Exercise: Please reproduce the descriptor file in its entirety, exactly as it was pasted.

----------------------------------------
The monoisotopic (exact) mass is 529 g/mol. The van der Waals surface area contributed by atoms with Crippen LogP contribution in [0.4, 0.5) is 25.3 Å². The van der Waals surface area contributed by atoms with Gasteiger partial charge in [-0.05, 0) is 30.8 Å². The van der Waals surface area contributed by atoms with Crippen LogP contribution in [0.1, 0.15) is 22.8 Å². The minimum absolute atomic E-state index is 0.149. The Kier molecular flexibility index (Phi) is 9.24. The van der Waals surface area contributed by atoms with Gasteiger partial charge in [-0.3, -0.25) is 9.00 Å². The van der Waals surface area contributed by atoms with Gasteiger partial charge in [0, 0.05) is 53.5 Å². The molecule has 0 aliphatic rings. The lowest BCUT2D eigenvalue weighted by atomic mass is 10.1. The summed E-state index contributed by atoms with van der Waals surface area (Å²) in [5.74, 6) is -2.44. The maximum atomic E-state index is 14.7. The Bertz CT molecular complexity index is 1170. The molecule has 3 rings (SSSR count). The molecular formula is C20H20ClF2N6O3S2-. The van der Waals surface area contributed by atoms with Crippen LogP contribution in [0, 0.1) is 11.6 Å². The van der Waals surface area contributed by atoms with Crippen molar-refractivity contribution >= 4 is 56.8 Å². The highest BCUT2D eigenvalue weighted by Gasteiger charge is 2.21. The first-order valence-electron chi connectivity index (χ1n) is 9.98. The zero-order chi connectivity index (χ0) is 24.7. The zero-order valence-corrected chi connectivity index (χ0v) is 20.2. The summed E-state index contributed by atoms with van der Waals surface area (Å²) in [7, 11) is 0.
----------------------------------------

The monoisotopic (exact) mass is 529 g/mol. The van der Waals surface area contributed by atoms with Crippen LogP contribution in [0.4, 0.5) is 25.3 Å². The van der Waals surface area contributed by atoms with Gasteiger partial charge in [-0.05, 0) is 30.8 Å². The van der Waals surface area contributed by atoms with Crippen LogP contribution in [0.1, 0.15) is 22.8 Å². The minimum absolute atomic E-state index is 0.149. The Kier molecular flexibility index (Phi) is 9.24. The van der Waals surface area contributed by atoms with Gasteiger partial charge in [-0.3, -0.25) is 9.00 Å². The van der Waals surface area contributed by atoms with Gasteiger partial charge in [0, 0.05) is 53.5 Å². The molecule has 0 aliphatic rings. The lowest BCUT2D eigenvalue weighted by atomic mass is 10.1. The summed E-state index contributed by atoms with van der Waals surface area (Å²) in [5.74, 6) is -2.44. The maximum atomic E-state index is 14.7. The Bertz CT molecular complexity index is 1170. The molecule has 3 rings (SSSR count). The molecular formula is C20H20ClF2N6O3S2-. The van der Waals surface area contributed by atoms with Crippen LogP contribution in [0, 0.1) is 11.6 Å². The van der Waals surface area contributed by atoms with Crippen molar-refractivity contribution >= 4 is 56.8 Å². The highest BCUT2D eigenvalue weighted by Gasteiger charge is 2.21. The first-order valence-electron chi connectivity index (χ1n) is 9.98. The zero-order chi connectivity index (χ0) is 24.7. The zero-order valence-corrected chi connectivity index (χ0v) is 20.2. The summed E-state index contributed by atoms with van der Waals surface area (Å²) in [7, 11) is 0.